Sunday, October 31, 2010
It was 1950 and I was working in radio. In fact, I had the hallowed responsibility of News Director - Copy Writer - Disc Jockey -and a few other less significant tasks. But for the moment, let's address the night I was doing a remote election broadcast away from the studios and was based in the newsroom of a major weekly newspaper.
So far so good. No problems. On occasion the folks in the studio would switch from location to location. One moment it would be from the south part of the county. The next it would be from the County Seat. Another time it would be somewhere up north.
And I would get my turn to provide interviews and tabulations from the most important R.........n newspaper in our whole area of the state. (Understand, the newspaper owner and his editor son were leading political figures at the time and thus earned a major media focus.
The polls closed and the round-robin reporting went off without a hitch. From north, south, east and west the numbers came in. The newsroom was filled with smiling faces
and cheers. Obviously the results were good in terms of the folks in the newsroom.
Finally, as the evening broadcast began to wind down, the broadcast was switched to me for the final summary and closing interviews. Interviews completed I began to do a county-wide wrap-up of statistics. I checked my watch for this was to be a ten-minute segment. However, it began to get tiresome but the time on my watch was within limits. I kept on summarizing fearing that I would run out of material. But the time was still within limits.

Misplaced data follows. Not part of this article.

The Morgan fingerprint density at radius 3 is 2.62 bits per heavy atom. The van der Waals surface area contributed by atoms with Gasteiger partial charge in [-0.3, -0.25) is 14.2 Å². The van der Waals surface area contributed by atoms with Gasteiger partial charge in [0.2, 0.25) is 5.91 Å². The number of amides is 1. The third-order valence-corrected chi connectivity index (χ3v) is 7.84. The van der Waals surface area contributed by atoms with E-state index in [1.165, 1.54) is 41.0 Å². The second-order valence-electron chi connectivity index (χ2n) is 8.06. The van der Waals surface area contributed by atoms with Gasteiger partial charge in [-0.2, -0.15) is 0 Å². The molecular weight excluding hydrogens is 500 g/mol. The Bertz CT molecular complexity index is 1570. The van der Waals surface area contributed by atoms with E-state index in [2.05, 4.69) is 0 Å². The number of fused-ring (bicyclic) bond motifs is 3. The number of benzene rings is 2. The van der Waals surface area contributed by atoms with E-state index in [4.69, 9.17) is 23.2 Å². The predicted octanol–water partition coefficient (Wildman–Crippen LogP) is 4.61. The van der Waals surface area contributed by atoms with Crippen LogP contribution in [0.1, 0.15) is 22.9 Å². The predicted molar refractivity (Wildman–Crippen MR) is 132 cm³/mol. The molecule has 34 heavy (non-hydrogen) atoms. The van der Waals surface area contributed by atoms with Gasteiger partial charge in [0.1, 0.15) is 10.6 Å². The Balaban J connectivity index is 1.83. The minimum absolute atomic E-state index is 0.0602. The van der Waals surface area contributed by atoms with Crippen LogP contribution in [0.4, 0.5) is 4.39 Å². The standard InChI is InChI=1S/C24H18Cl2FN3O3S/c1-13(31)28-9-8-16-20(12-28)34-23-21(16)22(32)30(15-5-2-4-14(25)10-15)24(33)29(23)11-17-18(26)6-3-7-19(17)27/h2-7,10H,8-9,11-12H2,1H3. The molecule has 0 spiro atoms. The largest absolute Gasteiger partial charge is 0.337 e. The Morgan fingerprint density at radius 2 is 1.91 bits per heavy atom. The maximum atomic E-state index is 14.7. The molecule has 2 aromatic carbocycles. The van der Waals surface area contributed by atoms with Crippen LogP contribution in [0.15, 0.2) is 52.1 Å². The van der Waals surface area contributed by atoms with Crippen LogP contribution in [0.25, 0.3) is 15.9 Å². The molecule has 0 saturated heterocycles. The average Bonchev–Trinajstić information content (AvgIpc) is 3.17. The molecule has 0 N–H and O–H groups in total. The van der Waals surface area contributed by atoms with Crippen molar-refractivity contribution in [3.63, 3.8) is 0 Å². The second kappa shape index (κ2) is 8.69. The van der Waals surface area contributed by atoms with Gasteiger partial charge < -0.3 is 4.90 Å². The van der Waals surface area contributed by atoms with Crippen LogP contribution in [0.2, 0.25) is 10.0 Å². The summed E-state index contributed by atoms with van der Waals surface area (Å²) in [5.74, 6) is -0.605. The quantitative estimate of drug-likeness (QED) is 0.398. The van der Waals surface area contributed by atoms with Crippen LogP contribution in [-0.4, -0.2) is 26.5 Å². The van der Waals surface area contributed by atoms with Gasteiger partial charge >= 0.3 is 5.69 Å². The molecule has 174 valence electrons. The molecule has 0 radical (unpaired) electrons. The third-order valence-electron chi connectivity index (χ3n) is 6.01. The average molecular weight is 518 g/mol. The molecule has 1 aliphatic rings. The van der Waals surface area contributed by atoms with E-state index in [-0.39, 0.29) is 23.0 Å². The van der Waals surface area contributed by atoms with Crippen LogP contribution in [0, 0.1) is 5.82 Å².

Then came the phone call from the studio. The transmitter had been closed down half an hour before the call. The station was closing its doors. My segment, supposedly
to have been ten minutes in length had become an over 45 minute marathon.
My watch had stopped.
Now you know why most churches had two clocks running when I did my ministry sermons. Somebody must have been in the newsroom the night I did the longest election summary in the history of that county. By the way, I don't remember ever being asked to do another election program. Oh, well...nobody is perfect!
Tuesday, October 26, 2010
Indeed, yes, I AM confused. I thought caterpillars were a way to forecast how bad a winter is going to be. Now I'm beginning to wonder.
Turns out the caterpillars that are suppposed to reveal a forecast are brown and you foresee the winter ahead by the size of the dark rings. It was that way in Missouri 30 years ago.I'd drive across the countryside north of Mexico in October and there were zillions of brown critters to be seen around and on the highways. As a matter of fact Iprobably slaughtered a significantnumber crossing the main roads going north out of Mexico. Which causes me to wonder, Why does a brown caterpillar cross the road in October? Perhaps to see if the forecast is better on the other side?